Borderline (Review)
reviews / August 13, 2011

I originally wanted to read this book because it seemed to be one of the few YA novels that has a Muslim protagonist, and one of the even fewer YA novels that has a male Muslim protagonist. (I mean, I’m sure there are more, but this is one of the first that I’ve heard of.)

Then I started reading about how many awards this book has won over the past year. And you know what? They are entirely deserved.

December Round-Up
month in review , thoughts / January 3, 2011

This month has been the anomaly of the year. I only finished reading four books, and rarely blogged more than once or twice a week. I did, however, get a chance to post about the Montreal Massacre on December 6th, and also to post a very cute holiday picture of my cat. Here are some quick links to blogger interviews I posted this month, in case you missed them: Reading Roots: Katy from A Few More Pages Reading Roots: Stephen from This Week At The Library Reading Roots: Violet from The Eager Readers Reading Roots: Kristi from The Story Siren And finally, you can see what I read this month below. While I didn’t get to read or blog much this month, I’m hoping to make up for that in the near future. I’m also going to be posting a reflection on my first year of reading and blogging soon. Hope that everything has gone well for you over the past few weeks, and into 2011! What did I read this month? Click on the book cover to see the review post for each title.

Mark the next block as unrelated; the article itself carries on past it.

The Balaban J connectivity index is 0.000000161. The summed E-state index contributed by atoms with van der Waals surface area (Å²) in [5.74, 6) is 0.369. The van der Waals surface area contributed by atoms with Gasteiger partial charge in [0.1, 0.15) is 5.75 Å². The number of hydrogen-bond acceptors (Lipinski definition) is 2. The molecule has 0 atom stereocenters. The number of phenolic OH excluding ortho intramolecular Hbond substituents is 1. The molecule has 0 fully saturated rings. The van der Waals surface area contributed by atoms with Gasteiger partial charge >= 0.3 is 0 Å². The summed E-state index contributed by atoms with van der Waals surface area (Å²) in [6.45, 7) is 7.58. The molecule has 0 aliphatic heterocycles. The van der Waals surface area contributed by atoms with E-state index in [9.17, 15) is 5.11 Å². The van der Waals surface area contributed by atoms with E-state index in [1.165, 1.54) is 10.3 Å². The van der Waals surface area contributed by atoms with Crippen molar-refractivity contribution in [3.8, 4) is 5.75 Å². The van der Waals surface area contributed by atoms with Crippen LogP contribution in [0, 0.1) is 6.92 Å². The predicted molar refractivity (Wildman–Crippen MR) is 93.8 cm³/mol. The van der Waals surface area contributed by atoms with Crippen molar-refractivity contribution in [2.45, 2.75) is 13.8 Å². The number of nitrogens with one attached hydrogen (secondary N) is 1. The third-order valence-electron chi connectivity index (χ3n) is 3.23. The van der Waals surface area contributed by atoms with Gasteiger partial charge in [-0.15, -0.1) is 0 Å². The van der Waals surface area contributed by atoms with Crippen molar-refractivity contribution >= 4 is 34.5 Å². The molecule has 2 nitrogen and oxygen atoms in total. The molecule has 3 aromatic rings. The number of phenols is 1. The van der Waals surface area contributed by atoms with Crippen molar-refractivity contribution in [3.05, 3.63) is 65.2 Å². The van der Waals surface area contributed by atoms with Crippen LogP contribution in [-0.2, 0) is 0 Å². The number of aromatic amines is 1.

Home, Away (Review)
reviews / January 2, 2011

I originally requested this book through the EarlyReviewers program because it looked interesting: I tend to love books about troubled kids, and I also love the game of baseball. It was something I grew up with as a kid, playing softball and watching the major leagues with my parents (mostly my dad).

Obasan (Review)
reviews / December 27, 2010

I think that part of why I’ve been in this “reading slump” is because of the subject matter of this book – normally, I don’t have trouble reading historical fiction, even when it’s based on horrible events, but for some reason this one was different.

The Immortal Life of Henrietta Lacks (Review)
reviews / December 13, 2010

I’m not sure what I expected from this book, but it wasn’t what I got.

The Immortal Life of Henrietta Lacks was simply fantastic – way better than anything I had imagined.

I think that I was expecting a somewhat dry narrative about medical ethics gone awry and the things that our society have done to people over the years, focusing specifically on the case of Henrietta Lacks, aka HeLa. What Skloot wrote was, instead, a deeply personal look into the lives of Henrietta’s descendants and how the legacy of her cells has affected them.